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5 Ways to Protect Your Personal Data in 2021

The security of personal data in the hands of private companies has been a hotly debated topic in recent years. Many states have enacted data privacy laws that protect their residents by requiring companies to be more responsible for the personal data they gather and store. Beyond trusting that companies will protect your personal data, there are some things you can do to further protect your privacy. Here, we discuss four ways for you to take data protection into your own hands, and a fifth way that uses privacy laws to get companies to delete your personal information from their systems.


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What is personal data?

If you do a quick internet search for your name or any other identifiers, you may be surprised at the amount of information you are able to easily find. First to appear is likely any social media profile of yours, next are probably pages of data brokers that gather information from public records for their databases.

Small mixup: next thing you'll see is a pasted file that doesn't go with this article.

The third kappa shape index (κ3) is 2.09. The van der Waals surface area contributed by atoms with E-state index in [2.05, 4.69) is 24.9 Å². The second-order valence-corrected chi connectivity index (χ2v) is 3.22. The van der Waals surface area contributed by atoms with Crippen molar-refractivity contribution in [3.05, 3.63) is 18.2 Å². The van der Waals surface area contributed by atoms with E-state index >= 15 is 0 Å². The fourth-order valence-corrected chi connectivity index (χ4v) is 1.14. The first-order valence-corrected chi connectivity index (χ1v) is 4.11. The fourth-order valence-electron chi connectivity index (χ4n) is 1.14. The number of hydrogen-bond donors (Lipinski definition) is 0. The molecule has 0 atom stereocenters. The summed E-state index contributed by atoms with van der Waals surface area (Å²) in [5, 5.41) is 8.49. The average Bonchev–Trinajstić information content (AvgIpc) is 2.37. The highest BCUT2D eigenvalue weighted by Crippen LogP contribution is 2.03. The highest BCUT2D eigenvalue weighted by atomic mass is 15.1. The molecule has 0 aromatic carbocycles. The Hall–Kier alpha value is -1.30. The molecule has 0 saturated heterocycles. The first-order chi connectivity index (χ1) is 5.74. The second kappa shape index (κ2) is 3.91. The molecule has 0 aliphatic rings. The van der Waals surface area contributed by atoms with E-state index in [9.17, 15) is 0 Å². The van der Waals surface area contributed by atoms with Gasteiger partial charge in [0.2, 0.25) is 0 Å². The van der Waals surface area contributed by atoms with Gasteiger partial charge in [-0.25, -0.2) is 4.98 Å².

Personal data generally includes anything that can be used to identify someone. This includes: 

  • names 
  • addresses 
  • phone numbers 
  • age 
  • inferences drawn from collected data 

Given how much personal data is already out there, what can be done to protect your privacy and hopefully secure your personal and financial accounts? Here are five ways to protect your personal data in 2021.

Limit your risk and protect your data on social media

Many of us use social media platforms as a way to stay connected with family and friends. We share our private information willingly because we believe that only trusted individuals have access to it. That’s only true if you’ve tweaked your privacy settings to reflect the level of personal privacy you want.